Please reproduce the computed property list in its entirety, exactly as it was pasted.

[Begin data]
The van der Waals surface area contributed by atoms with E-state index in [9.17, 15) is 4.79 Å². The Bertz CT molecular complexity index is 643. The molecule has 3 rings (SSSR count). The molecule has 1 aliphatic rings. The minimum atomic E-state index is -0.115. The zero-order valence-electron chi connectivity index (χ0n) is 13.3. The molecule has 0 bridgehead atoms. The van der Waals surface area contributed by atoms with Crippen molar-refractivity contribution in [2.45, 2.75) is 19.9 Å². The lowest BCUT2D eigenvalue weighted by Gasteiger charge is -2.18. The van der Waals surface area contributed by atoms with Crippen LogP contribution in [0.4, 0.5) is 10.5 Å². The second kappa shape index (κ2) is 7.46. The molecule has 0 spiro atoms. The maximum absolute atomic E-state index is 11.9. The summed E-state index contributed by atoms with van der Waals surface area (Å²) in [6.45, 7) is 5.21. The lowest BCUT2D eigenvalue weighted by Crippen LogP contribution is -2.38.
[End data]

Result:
The van der Waals surface area contributed by atoms with E-state index in [9.17, 15) is 4.79 Å². The Bertz CT molecular complexity index is 643. The molecule has 3 rings (SSSR count). The molecule has 1 aliphatic rings. The minimum atomic E-state index is -0.115. The zero-order valence-electron chi connectivity index (χ0n) is 13.3. The molecule has 0 bridgehead atoms. The van der Waals surface area contributed by atoms with Crippen molar-refractivity contribution in [2.45, 2.75) is 19.9 Å². The lowest BCUT2D eigenvalue weighted by Gasteiger charge is -2.18. The van der Waals surface area contributed by atoms with Crippen LogP contribution in [0.4, 0.5) is 10.5 Å². The second kappa shape index (κ2) is 7.46. The molecule has 0 spiro atoms. The maximum absolute atomic E-state index is 11.9. The summed E-state index contributed by atoms with van der Waals surface area (Å²) in [6.45, 7) is 5.21. The lowest BCUT2D eigenvalue weighted by Crippen LogP contribution is -2.38.